DeKalb officials say they’re ready for a smooth election

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DeKalb County poll worker Deborah Bolden demonstrates part of the voting process during a Friday afternoon press event at CORE4, the Chamblee training facility of former Atlanta Hawks star Paul Millsap, as elections director Erica Hamilton (rear) looks on. CORE4 is one of a dozen early voting venues that will open Monday in DeKalb County.

By Tyler Estep

The primary election in June was problematic, and the months since have been filled with internal tumult.

But on Friday, with the start of early voting just a weekend away, DeKalb County officials said they’re confident in their ability to pull off a smooth general election.

“We learn from our mistakes but we don’t dwell on them in DeKalb County,” CEO Michael Thurmond said. “And we commit ourselves to doing better going forward.”

Thurmond spoke during a press conference at CORE4, the Chamblee training facility of former Atlanta Hawks star Paul Millsap. Starting at 7 a.m. Monday, the facility will be one of a dozen locations where DeKalb voters can cast in-person ballots ahead of the closely watched Nov. 3 election.

The election is expected to have historic turnout throughout Georgia and nationwide. And after recent missteps, operations in DeKalb will be under close scrutiny.

During June’s primary, the county was plagued with technical issues and long lines, with many polling places ordered to stay open late to make up for delays. The county also took more than a week to count the surge of absentee ballots it received, becoming one of the last jurisdictions in the state to certify its results.

Tensions between elections staff, the elections board and the county’s Board of Commissioners have only risen since. Officials have frequently criticized elections staff for not taking advantage of help being offered or working quickly enough to adjust their operations, particularly with absentee ballots.

Some of those things have been ironed out. After a brief period of confusion, representatives from the National Vote at Home Institute have been brought back to help DeKalb optimize the way it processes absentee ballots. County officials have arranged to make an additional 15,000 square feet of space available for that work. Extra equipment and extra poll workers have been lined up.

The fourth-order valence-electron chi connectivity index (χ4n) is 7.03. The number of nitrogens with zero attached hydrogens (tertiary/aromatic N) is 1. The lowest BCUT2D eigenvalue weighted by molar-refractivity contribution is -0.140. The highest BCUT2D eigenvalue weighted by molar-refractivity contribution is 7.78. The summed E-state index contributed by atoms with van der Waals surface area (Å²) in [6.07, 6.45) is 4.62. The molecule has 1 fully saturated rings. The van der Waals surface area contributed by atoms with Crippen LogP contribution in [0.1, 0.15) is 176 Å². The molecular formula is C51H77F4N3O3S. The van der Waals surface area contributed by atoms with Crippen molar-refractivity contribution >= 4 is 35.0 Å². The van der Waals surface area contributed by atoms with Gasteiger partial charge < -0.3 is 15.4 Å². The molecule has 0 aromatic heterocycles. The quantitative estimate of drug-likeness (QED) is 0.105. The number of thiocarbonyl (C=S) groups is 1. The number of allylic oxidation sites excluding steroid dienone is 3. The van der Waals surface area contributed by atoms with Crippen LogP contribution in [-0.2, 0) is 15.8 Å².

And while the reality of things won’t become clear until Election Day and the days that follow, Thurmond and elections director Erica Hamilton believe things are coming together just in time.

“The main lesson I learned is resources, resources, resources,” Hamilton said Friday. “Make sure you have enough resources to pull off the election.”

The newest “resource” at the county’s disposal is a $4.8 million grant from the Center for Tech and Civic Life, an award that was announced earlier this week.

The details are still a bit fuzzy. But Thurmond and Hamilton said that money may be spent on things like paying more workers, buying even more voting equipment, expanding voting sites and buying personal protective equipment. All poll workers will be equipped with masks and face shields, and disposable styluses will be available for voters who don’t want to touch voting machines.

“In order to make this stuff happen quickly, we’re going to be signing checks instantly,” county COO Zach Williams said during a Tuesday morning elections board meeting.

Thurmond said the county will be “short-term investments to ensure that this election is as error-free as possible” — while also planning for the future.

“That grant really sets DeKalb up to, going forward, build a state-of-the-art voter registration and election system,” he said.

Read the original story on AJC.com.